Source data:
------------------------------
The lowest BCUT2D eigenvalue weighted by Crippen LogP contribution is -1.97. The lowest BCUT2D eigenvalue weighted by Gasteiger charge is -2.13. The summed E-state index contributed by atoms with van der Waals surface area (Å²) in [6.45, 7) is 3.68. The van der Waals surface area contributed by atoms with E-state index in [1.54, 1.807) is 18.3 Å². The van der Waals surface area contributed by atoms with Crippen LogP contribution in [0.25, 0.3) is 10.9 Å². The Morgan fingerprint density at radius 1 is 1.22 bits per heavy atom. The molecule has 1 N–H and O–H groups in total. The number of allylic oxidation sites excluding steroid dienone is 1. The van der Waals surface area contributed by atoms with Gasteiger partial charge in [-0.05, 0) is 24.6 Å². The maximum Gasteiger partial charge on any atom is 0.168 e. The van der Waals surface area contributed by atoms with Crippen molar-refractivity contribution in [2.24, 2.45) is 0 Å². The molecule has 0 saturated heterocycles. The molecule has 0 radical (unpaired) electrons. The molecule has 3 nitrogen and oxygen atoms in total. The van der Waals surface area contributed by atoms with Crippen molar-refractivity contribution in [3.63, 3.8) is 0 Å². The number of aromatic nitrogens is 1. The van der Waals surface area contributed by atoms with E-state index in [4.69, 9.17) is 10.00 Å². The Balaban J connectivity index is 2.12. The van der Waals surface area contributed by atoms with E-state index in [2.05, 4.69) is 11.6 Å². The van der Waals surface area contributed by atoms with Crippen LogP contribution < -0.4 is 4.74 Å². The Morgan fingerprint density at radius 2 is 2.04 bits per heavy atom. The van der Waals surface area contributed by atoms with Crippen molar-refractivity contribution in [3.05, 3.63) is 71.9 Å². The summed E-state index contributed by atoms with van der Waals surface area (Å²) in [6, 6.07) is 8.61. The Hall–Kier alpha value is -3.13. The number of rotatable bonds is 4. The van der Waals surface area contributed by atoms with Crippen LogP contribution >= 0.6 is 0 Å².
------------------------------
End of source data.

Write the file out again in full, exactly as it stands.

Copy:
The lowest BCUT2D eigenvalue weighted by Crippen LogP contribution is -1.97. The lowest BCUT2D eigenvalue weighted by Gasteiger charge is -2.13. The summed E-state index contributed by atoms with van der Waals surface area (Å²) in [6.45, 7) is 3.68. The van der Waals surface area contributed by atoms with E-state index in [1.54, 1.807) is 18.3 Å². The van der Waals surface area contributed by atoms with Crippen LogP contribution in [0.25, 0.3) is 10.9 Å². The Morgan fingerprint density at radius 1 is 1.22 bits per heavy atom. The molecule has 1 N–H and O–H groups in total. The number of allylic oxidation sites excluding steroid dienone is 1. The van der Waals surface area contributed by atoms with Gasteiger partial charge in [-0.05, 0) is 24.6 Å². The maximum Gasteiger partial charge on any atom is 0.168 e. The van der Waals surface area contributed by atoms with Crippen molar-refractivity contribution in [2.24, 2.45) is 0 Å². The molecule has 0 saturated heterocycles. The molecule has 0 radical (unpaired) electrons. The molecule has 3 nitrogen and oxygen atoms in total. The van der Waals surface area contributed by atoms with Crippen molar-refractivity contribution in [3.63, 3.8) is 0 Å². The number of aromatic nitrogens is 1. The van der Waals surface area contributed by atoms with E-state index in [4.69, 9.17) is 10.00 Å². The Balaban J connectivity index is 2.12. The van der Waals surface area contributed by atoms with E-state index in [2.05, 4.69) is 11.6 Å². The van der Waals surface area contributed by atoms with Crippen LogP contribution < -0.4 is 4.74 Å². The Morgan fingerprint density at radius 2 is 2.04 bits per heavy atom. The van der Waals surface area contributed by atoms with Crippen molar-refractivity contribution in [3.05, 3.63) is 71.9 Å². The summed E-state index contributed by atoms with van der Waals surface area (Å²) in [6, 6.07) is 8.61. The Hall–Kier alpha value is -3.13. The number of rotatable bonds is 4. The van der Waals surface area contributed by atoms with Crippen LogP contribution >= 0.6 is 0 Å².